- Transparency: The committee adapted the EPA’s description of transparency in risk assessment to alternatives assessment: Transparency is “fully and explicitly disclos[ing] the assessment methods, default assumptions, logic, rationale, extrapolations, uncertainties, and overall strength of each step in the alternative assessment” (EPA 2012c).
What is a Chemical Alternatives Assessment?
The committee defined alternatives assessment as a process for identifying, comparing, and selecting safer alternatives to chemicals of concern on the basis of their hazards, comparative exposure, performance, and economic viability.a A chemical of concern can be a chemical in any material, process, or technology. A safer alternative represents an option that is less hazardous to humans and the environment than the existing chemical or chemical process. A safer alternative to a particular chemical of concern may include a chemical substitute or a change in materials or design that eliminates the need for a chemical alternative.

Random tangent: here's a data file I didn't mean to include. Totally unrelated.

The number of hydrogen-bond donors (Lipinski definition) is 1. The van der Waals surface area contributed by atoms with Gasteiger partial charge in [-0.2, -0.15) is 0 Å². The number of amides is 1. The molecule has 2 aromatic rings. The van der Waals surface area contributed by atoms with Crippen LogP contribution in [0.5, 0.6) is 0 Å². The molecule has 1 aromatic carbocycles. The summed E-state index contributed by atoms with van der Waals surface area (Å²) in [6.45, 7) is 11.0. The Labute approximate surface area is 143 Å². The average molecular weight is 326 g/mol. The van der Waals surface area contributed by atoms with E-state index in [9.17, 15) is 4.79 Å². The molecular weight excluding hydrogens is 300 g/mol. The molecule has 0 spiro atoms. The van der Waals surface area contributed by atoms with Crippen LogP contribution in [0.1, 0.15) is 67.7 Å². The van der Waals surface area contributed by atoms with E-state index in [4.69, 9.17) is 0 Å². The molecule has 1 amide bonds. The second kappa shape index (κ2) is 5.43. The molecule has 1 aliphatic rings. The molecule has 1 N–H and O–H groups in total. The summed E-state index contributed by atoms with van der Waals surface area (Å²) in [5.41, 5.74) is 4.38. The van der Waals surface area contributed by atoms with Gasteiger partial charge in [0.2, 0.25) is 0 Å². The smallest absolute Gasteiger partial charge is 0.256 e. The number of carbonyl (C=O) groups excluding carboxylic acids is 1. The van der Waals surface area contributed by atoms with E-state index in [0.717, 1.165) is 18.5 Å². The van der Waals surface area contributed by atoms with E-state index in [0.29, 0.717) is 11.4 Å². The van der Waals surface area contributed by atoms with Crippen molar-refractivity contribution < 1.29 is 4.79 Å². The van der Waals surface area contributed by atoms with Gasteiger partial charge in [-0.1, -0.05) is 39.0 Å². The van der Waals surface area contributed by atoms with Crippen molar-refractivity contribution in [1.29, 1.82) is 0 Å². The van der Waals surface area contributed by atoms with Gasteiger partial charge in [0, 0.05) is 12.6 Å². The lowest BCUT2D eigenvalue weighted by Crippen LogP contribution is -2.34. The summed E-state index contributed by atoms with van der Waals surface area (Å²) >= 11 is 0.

The Differences between Alternatives Assessment and Other Approaches
To further clarify its task, the committee noted the differences between an alternatives assessment and other approaches. The definitions below explain three other assessments used. Typically, alternatives assessments do not include these factors.
- A safety assessment is when the primary goal is to ensure that exposure to a particular substance is below some prescribed standard.
- A risk assessment is a calculation of the risk associated with a given level of exposure.